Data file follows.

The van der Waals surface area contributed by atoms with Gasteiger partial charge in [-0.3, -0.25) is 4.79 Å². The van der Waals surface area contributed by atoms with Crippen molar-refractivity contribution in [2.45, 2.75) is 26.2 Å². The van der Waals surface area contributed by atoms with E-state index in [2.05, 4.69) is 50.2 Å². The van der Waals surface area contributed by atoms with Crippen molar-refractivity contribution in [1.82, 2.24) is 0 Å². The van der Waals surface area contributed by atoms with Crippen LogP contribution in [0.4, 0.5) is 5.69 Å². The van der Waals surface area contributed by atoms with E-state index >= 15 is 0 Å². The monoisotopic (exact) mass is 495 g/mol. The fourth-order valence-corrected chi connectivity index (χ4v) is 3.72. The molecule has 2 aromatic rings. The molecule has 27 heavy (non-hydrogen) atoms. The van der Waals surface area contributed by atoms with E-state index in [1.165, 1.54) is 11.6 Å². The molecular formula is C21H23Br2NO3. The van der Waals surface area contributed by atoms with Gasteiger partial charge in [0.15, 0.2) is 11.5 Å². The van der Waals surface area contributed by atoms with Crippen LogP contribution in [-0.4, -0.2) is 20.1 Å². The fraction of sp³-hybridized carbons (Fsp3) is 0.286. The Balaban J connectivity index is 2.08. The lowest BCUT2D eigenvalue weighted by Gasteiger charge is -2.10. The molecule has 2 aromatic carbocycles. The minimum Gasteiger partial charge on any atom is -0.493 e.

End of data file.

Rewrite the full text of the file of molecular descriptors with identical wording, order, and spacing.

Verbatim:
The van der Waals surface area contributed by atoms with Gasteiger partial charge in [-0.3, -0.25) is 4.79 Å². The van der Waals surface area contributed by atoms with Crippen molar-refractivity contribution in [2.45, 2.75) is 26.2 Å². The van der Waals surface area contributed by atoms with E-state index in [2.05, 4.69) is 50.2 Å². The van der Waals surface area contributed by atoms with Crippen molar-refractivity contribution in [1.82, 2.24) is 0 Å². The van der Waals surface area contributed by atoms with Crippen LogP contribution in [0.4, 0.5) is 5.69 Å². The van der Waals surface area contributed by atoms with E-state index >= 15 is 0 Å². The monoisotopic (exact) mass is 495 g/mol. The fourth-order valence-corrected chi connectivity index (χ4v) is 3.72. The molecule has 2 aromatic rings. The molecule has 27 heavy (non-hydrogen) atoms. The van der Waals surface area contributed by atoms with E-state index in [1.165, 1.54) is 11.6 Å². The molecular formula is C21H23Br2NO3. The van der Waals surface area contributed by atoms with Gasteiger partial charge in [0.15, 0.2) is 11.5 Å². The van der Waals surface area contributed by atoms with Crippen LogP contribution in [-0.4, -0.2) is 20.1 Å². The fraction of sp³-hybridized carbons (Fsp3) is 0.286. The Balaban J connectivity index is 2.08. The lowest BCUT2D eigenvalue weighted by Gasteiger charge is -2.10. The molecule has 2 aromatic carbocycles. The minimum Gasteiger partial charge on any atom is -0.493 e.